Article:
In general, Austria has a very favourable investment climate, attracting a substantial number of eurozone and overseas investors. A policy with very few restrictions on foreign investment, coupled with EU membership, has contributed to increased foreign investments in Austria, with investors enjoying all the benefits of the European Single Market.
Banks are generally from Monday, Tuesday, Wednesday and Friday from 8.00am – 12.30pm. and 1.30 pm to 3.00pm on Thursday 8.00am to 12.30pm and 1.30pm to 5.30pm. Banks are closed on Saturday and Sunday.
In Austria, standard maximum working time is limited to 10 hours per day and 50 hours per week (Arbeitszeitgesetz, AZG §9 (1)). Moreover, a 48-hour per week average needs to be maintained over a 17-week reference period. However, collective agreements can extend the reference period up to 26, and in special cases up to 52 weeks. Derogations from the statutory standard working time are only allowed within certain limits clearly set out by the AZG and need to be settled in collective or works agreements. However, there are some cases where an extension of the standard working time (8h/day; 40h/week) is possible without further agreements by social partners (see list of regulating instruments from the Austrian Labour Inspectorate):
- If the standard working time is distributed differently during the week to gain more free time (for instance before the weekend) the daily working time can be extended up to 9 hours.
- Working hours for sales personnel can be extended to 44 hours within a period of four weeks as long as on average 40 hours per week and 9 hours per day are not exceeded.
- In flexi-time arrangements a maximum of 10 hours per day are allowed.
- To gain more free time before public holidays working time can be dispensed over a period of 13 weeks to a maximum of 10 hours per day.
Collective agreements can generally allow fluctuating standard working times (AZG § 4(6)). The underpinning idea is that companies should have more flexibility to deal with fluctuations in production. Collective agreements define the overall framework and leeway for so-called ‘band with models’ (Bandbreitenmodelle). At company level a work agreement is required to establish this flexi-time model, which allows companies to extend working time in times of high work demand and reduce it at other times, as long as on average standard working time is maintained over the reference period (maximum is set to one year). However, standard maximum working time is limited to 10 hours per day and 48 hours per week (the extension of up to 50 hours per week is only permissible for a reference period of 8 weeks) (AZG § 4(6)). Moreover, additional conditions as set out in the collective or work agreements must be met (for example, notification of changes within a certain period of time and rules on how time credits are to be deducted).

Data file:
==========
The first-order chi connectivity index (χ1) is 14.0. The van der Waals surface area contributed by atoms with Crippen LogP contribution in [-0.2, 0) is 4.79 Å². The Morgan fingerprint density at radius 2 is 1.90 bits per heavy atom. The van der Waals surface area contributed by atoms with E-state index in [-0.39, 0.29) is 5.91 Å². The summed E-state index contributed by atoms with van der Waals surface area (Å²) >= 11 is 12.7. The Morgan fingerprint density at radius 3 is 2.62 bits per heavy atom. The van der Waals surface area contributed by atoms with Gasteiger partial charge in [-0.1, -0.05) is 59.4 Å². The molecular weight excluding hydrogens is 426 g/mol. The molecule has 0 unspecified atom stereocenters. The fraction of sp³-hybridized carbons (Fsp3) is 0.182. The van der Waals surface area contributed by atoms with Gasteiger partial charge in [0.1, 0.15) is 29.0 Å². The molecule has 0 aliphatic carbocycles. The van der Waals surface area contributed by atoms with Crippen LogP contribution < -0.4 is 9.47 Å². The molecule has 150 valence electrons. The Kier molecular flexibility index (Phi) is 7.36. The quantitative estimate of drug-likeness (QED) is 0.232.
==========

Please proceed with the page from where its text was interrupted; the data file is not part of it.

The working hour’s related regulations have been summarized below:
Taxes are regarded as the main source of general revenue from which most government expenditure is financed. The Austrian tax system is based on two pillars. The first one is the taxation of profits of corporations and income of individuals which is referred to as direct taxation. The second pillar is made up of general transaction taxes, the most relevant in Austria being the value added tax (VAT, Umsatzsteuer USt) which is regarded as indirect because the taxpayer and the tax debtor are not identical.
The Corporate Income Tax (CIT) is a tax on earnings of corporations which is personal and direct. The main taxable corporations in Austria are in particular Private Limited Companies (GmbHs) and Public Limited Companies (AGs) as well as e.g. private trusts, cooperatives and incorporated associations, whereas special tax regimes and rules fractionally apply for the latter three. Furthermore, branches and permanent establishments of foreign corporations are liable to corporate income tax as well.
A corporation is subject to CIT on its worldwide income in Austria if it is resident in Austria i.e. its official place of business or its official place of management is located in Austria. In case a corporation neither has its place of business nor the place of effective management inland, it is not subject to unlimited tax liability in Austria. However, it might be subject to limited tax liability i.e. specific parts of its income are taxable in Austria.
The taxable income of corporations is taxed at a flat rate of 25% regardless of profits being distributed or retained. Once profits are distributed, they are taxed at the rate of 25% (withholding tax). Thus, if the profits of a corporation are fully distributed, the tax burden amounts to 43.75% (25% + 75% x 25% = 43.75%). The tax on the distribution of profits is deducted by the company (à withholding tax). However, a minimum income tax rate of 5% per annum of the minimum amount of the share capital, which is EUR 1,750.00 for the private limited companies and EUR 3,500.00 for public limited companies, is charged quarterly (EUR 437.50 and EUR 875.00 respectively). Furthermore, for the first four quarters of a company’s existence the minimum corporate income tax is reduced to EUR 273.00 per quarter for both types of companies. In succession, the minimum corporate income taxes are credited to the future corporate income tax once the respective company starts being profitable (again).
Corporate income tax is generally imposed on the income earned by the corporation during its financial year. “Income” is defined as net income (= the companies’ profit), after deductible business expenses, tax allowances and tax losses brought forward and consists of business and trading income, capital gains and certain passive income. Moreover, there are certain exemptions for dividend income and capital gains deriving from foreign subsidiaries (see below).